A large chunk of the world's population already eat insects as a regular part of their diet. Caterpillars and locusts are popular in Africa, wasps are a delicacy in Japan, crickets are eaten in Thailand.
But insects will need an image overhaul if they are to become more palatable to the squeamish Europeans and North Americans, says Gaye, who is a member of the Experimental Food Society.
"They will become popular when we get away from the word insects and use something like mini-livestock."
 
 Insect nutritional value /100g  Food source Protein (g) Calcium (mg) Iron (mg) Source: Montana State University Caterpillar 28.2 n/a 35.5 Grasshopper 20.6 35.2 5 Dung beetle 17.2 30.9 7.7 Minced beef 27.4 n/a 3.5
* Discover more about insects
* More on protein and healthy eating 
 Sonic-enhanced food 
It's well documented how the appearance of food and its smell influence what we eat, but the effect sound has on taste is an expanding area of research. A recent study by scientists at Oxford University found certain tones could make things taste sweeter or more bitter.
"No experience is a single sense experience," says Russell Jones, from sonic branding company Condiment Junkie, who were involved in the study. "So much attention is paid to what food looks like and what it smells like, but sound is just as important."
 
The Bittersweet Study, conducted by Charles Spence, a professor of experimental psychology at Oxford University, found the taste of food could be adjusted by changing the sonic properties of a background soundtrack.
"We're not entirely sure what happens in brain as yet, but something does happen and that's really exciting," says Jones.
Sound and food have been experimented with by chef Heston Blumenthal. His Fat Duck restaurant has a dish called the Sound of the Sea, which is served with an iPod playing sounds of the seaside. The sounds reportedly make the food taste fresher.
But more widespread uses are developing. One that could have an important impact is the use of music to remove unhealthy ingredients without people noticing the difference in taste.
"We know what frequency makes things taste sweeter," says Jones, also a member of the Experimental Food Society. "Potentially you could reduce the sugar in a food but use music to make it seem just as sweet to the person eating it."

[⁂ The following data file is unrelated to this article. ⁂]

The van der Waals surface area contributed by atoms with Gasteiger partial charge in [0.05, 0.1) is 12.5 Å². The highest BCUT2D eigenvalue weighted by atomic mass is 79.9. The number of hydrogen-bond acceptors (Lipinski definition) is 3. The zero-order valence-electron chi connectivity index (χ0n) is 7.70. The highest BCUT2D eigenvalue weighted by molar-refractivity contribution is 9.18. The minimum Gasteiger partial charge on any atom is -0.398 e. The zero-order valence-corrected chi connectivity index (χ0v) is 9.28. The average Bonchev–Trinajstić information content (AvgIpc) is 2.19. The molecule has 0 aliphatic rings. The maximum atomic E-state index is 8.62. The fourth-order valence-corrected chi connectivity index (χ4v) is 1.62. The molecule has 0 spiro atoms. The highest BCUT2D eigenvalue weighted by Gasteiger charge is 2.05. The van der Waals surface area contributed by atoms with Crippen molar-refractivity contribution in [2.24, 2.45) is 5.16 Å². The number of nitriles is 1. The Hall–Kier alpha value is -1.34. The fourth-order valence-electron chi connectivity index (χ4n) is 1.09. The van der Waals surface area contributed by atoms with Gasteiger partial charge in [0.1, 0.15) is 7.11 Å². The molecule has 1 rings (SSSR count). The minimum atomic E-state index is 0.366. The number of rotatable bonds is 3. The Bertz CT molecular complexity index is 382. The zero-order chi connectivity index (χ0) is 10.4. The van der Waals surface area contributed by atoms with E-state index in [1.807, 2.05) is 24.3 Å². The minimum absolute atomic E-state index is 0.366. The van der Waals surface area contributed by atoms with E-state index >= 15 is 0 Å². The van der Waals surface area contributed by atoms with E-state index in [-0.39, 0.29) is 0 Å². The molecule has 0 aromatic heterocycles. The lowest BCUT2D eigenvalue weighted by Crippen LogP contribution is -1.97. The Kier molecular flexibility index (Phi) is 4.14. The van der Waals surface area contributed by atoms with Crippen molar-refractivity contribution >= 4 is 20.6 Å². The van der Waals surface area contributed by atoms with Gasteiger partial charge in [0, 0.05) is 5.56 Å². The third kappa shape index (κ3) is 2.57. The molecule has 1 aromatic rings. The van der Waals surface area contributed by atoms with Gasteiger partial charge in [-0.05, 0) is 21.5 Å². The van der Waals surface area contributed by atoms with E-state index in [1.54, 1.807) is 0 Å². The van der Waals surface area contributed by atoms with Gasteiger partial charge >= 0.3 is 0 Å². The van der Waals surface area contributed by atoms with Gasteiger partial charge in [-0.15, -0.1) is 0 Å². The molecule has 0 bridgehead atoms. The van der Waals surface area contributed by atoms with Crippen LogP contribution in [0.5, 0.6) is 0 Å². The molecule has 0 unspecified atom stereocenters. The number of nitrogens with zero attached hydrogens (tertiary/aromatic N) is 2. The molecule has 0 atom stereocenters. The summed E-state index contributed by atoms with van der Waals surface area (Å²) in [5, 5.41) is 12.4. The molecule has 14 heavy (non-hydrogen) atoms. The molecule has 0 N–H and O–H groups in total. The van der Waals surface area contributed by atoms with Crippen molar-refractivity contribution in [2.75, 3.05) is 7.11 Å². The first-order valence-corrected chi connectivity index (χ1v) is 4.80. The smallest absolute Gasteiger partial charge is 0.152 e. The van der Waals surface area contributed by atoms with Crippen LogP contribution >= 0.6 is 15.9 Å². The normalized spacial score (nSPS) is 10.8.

Companies are also increasingly using the link between food and sound in packaging. One crisp company changed the material it used to make packets as the crunchier sound made the crisps taste fresher to consumers. Recommended playlists could also appear on packaging to help enhance the taste of the product.
Jones says the use of sound is even being applied to white goods. Companies are looking into the hum fridges make, as a certain tone could make people think their food is fresher.
 
 Lab-grown meat 
Earlier this year, Dutch scientists successfully produced in-vitro meat, also known as cultured meat. They grew strips of muscle tissue using stem cells taken from cows, which were said to resemble calamari in appearance. They hope to create the world's first "test-tube burger" by the end of the year.
The first scientific paper on lab-grown meat was funded by Nasa, says social scientist Dr Neil Stephens, based at Cardiff University's ESRC Cesagen research centre. It investigated in-vitro meat to see if it was a food astronauts could eat in space.
 
Ten years on and scientists in the field are now promoting it as a more efficient and environmentally friendly way of putting meat on our plates.
A recent study by Oxford University found growing meat in a lab rather than slaughtering animals would significantly reduce greenhouse gases, along with energy and water use. Production also requires a fraction of the land needed to raise cattle. In addition it could be customised to cut the fat content and add nutrients.
Prof Mark Post, who led the Dutch team of scientists at Maastricht University, says he wants to make lab meat "indistinguishable" from the real stuff, but it could potentially look very different. Stephens, who is studying the debate over in-vitro meat, says there are on-going discussions in the field about what it should look like.
He says the idea of such a product is hard for people to take on board because nothing like it currently exists.
"We simply don't have a category for this type of stuff in our world, we don't know what to make of it," he says. "It is radically different in terms of provenance and product."
 
Algae
 
 
Algae might be at the bottom of the food chain but it could provide a solution to some the world's most complex problems, including food shortages.